There were no significant differences between the groups for any of the baseline demographic and clinical characteristics.
The two regimens that included topical erythromycin consistently had the highest efficacy for each of the five outcomes, although differences between them and the other regimens were generally not statistically significant.
The only result achieving statistical significance was obtained with regimen 4, which was found to be statistically significant in comparison with regimen 2. In the regimen 2 group, the proportion of participants with at least moderate improvement at 18 weeks was 66% (n=84) according to the participant and 59% (n=75) according to the assessor. The proportion reported by the participants taking regimen 4 was significantly superior to regimen 2 (odds ratio 1.74, 95% confidence interval, CI: 1.04 - 2.90). Full details of all effectiveness results were presented in the paper.
The degree of improvement was greatest between baseline and week 6 for all treatments, with almost 50% of participants in each group reporting at least moderate improvement in facial acne. This observation was confirmed by lesion counts and secondary outcomes.
Colonisation with tetracycline-resistant propionibacteria significantly lowered the proportion of treatment responses to minocycline and oxytetracycline.
The overall number of participants reporting adverse events decreased from 164 (28%) of 581 at week 6 to 78 (15%) of 514 at week 12 and 66 (14%) of 475 at week 18. Systemic side effects, such as nausea, upset stomach and headache, were more common among participants who were assigned oral antibiotics.
The results in terms of quality of life were not reported in this paper.
The authors concluded that differences in effectiveness were small and, generally not statistically significant. Efficacy of both tetracyclines was reduced by pre-existing tetracycline resistance.
Measure of benefits used in the economic analysis
The participants' willingness-to-pay (WTP) was used as the measure of benefits. A WTP questionnaire, modified from that of Motley and Finlay (see 'Other Publications of Related Interest' below for bibliographic details), was used at baseline and at 18 weeks to estimate the monetary value participants placed on their test medication in comparison with a hypothetical treatment that could clear their acne completely.
Only 18-week treatment costs for facial acne, based on pack sizes, were included in the analysis. The costs of referrals were included, with withdrawals costed as referral to a general practitioner (GP). The treatment costs were obtained from the British National Formulary (September 2001). The utilisation data were derived from actual data. No discounting was carried out, as the costs were incurred during less than 2 years. The quantities and the costs were not analysed separately, although the unit price of pots and referrals to a GP or specialist were given. The price year was 2001.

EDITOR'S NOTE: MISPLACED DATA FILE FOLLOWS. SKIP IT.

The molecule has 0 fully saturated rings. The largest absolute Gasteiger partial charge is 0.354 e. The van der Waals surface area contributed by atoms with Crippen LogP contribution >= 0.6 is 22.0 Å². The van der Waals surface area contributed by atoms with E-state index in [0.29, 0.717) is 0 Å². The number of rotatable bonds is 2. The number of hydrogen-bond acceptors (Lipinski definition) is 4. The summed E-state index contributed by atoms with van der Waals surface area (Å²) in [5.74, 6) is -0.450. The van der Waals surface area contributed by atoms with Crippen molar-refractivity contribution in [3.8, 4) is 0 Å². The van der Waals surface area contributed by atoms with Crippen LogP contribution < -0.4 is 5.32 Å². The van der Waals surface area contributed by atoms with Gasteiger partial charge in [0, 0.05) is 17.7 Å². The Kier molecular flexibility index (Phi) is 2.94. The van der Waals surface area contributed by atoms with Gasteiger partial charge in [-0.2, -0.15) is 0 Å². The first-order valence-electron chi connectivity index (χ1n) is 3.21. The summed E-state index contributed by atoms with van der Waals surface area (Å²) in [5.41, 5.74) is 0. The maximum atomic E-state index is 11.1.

Statistical analysis of costs
Mean cost-effectiveness ratios relative to baseline were calculated at 12 and 18 weeks from both primary outcome measures, together with 95% CIs for differences from benzoyl peroxide, with mean and standard error. Median values for WTP and willingness-to-accept at week 18 for the treatment received were used to calculate the cost-benefit ratios.
The indirect costs were not reported.
No sensitivity analysis was reported.
Estimated benefits used in the economic analysis
At baseline, the median amount participants were prepared to pay for a treatment "almost certain to cure your spots" was 25 for all except the group assigned regimen 5 (50; the next available category).
The median amount participants would have wanted to be paid instead of having the cure was 500 for all but the group assigned regimen 4, for which it was 1,000.
After 18 weeks, the median amount participants in all groups were prepared to pay for the treatment they had received in the study was 25.
For comparison, the median amount participants in all groups would have paid for a complete cure had increased from 25 to 100.
At 18 weeks, the participants would have accepted a median of 500 instead of the trial medication, and for a complete cure a median of between 500 and 1,000.
The total costs for 18 weeks were 14.58 for regimen 1, 105.69 for regimen 2, 5.76 for regimen 3, 45.81 for regimen 4 and 12.44 for regimen 5.
Synthesis of costs and benefits
Cost-benefit based on WTP or willingness-to-accept was greatest for regimen 3 and least for regimen 2. The cost-benefit ratios were not shown.
The relative cost-effectiveness ratio (in units per ) was 0.0240 (SD=0.0257) for regimen 1, 0.0045 (SD=0.0043) for regimen 2, 0.0554 (SD=0.0676) for regimen 3, 0.0117 (SD=0.0089) for regimen 4 and 0.03198 (SD=0.0315) for regimen 5.
Regimen 2 was about 12 times less cost-effective than regimen 3 at 12 weeks and 18 weeks (95% CI for difference: -0.0625 - -0.0393).